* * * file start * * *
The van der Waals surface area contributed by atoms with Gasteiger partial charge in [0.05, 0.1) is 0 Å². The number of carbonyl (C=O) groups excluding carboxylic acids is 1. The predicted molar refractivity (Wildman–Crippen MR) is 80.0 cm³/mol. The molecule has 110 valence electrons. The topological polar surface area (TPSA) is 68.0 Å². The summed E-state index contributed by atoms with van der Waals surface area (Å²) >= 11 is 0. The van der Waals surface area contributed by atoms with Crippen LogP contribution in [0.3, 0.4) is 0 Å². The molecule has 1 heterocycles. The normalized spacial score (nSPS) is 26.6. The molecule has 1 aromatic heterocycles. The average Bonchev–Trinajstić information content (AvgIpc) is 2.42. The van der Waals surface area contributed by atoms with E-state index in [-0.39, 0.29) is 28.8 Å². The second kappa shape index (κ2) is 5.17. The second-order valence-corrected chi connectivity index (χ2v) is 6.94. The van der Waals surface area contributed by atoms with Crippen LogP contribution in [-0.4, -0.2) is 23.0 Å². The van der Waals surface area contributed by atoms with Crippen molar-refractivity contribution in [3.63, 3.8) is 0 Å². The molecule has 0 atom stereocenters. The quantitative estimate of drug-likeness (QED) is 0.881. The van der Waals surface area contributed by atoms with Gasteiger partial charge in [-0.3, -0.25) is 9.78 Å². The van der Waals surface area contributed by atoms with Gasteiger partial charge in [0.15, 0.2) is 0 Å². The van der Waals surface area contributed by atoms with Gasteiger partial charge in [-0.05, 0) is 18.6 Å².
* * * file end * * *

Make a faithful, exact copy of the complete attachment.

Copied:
The van der Waals surface area contributed by atoms with Gasteiger partial charge in [0.05, 0.1) is 0 Å². The number of carbonyl (C=O) groups excluding carboxylic acids is 1. The predicted molar refractivity (Wildman–Crippen MR) is 80.0 cm³/mol. The molecule has 110 valence electrons. The topological polar surface area (TPSA) is 68.0 Å². The summed E-state index contributed by atoms with van der Waals surface area (Å²) >= 11 is 0. The van der Waals surface area contributed by atoms with Crippen LogP contribution in [0.3, 0.4) is 0 Å². The molecule has 1 heterocycles. The normalized spacial score (nSPS) is 26.6. The molecule has 1 aromatic heterocycles. The average Bonchev–Trinajstić information content (AvgIpc) is 2.42. The van der Waals surface area contributed by atoms with E-state index in [-0.39, 0.29) is 28.8 Å². The second kappa shape index (κ2) is 5.17. The second-order valence-corrected chi connectivity index (χ2v) is 6.94. The van der Waals surface area contributed by atoms with Crippen LogP contribution in [-0.4, -0.2) is 23.0 Å². The van der Waals surface area contributed by atoms with Crippen molar-refractivity contribution in [3.63, 3.8) is 0 Å². The molecule has 0 atom stereocenters. The quantitative estimate of drug-likeness (QED) is 0.881. The van der Waals surface area contributed by atoms with Gasteiger partial charge in [-0.3, -0.25) is 9.78 Å². The van der Waals surface area contributed by atoms with Gasteiger partial charge in [0.15, 0.2) is 0 Å². The van der Waals surface area contributed by atoms with Gasteiger partial charge in [-0.05, 0) is 18.6 Å².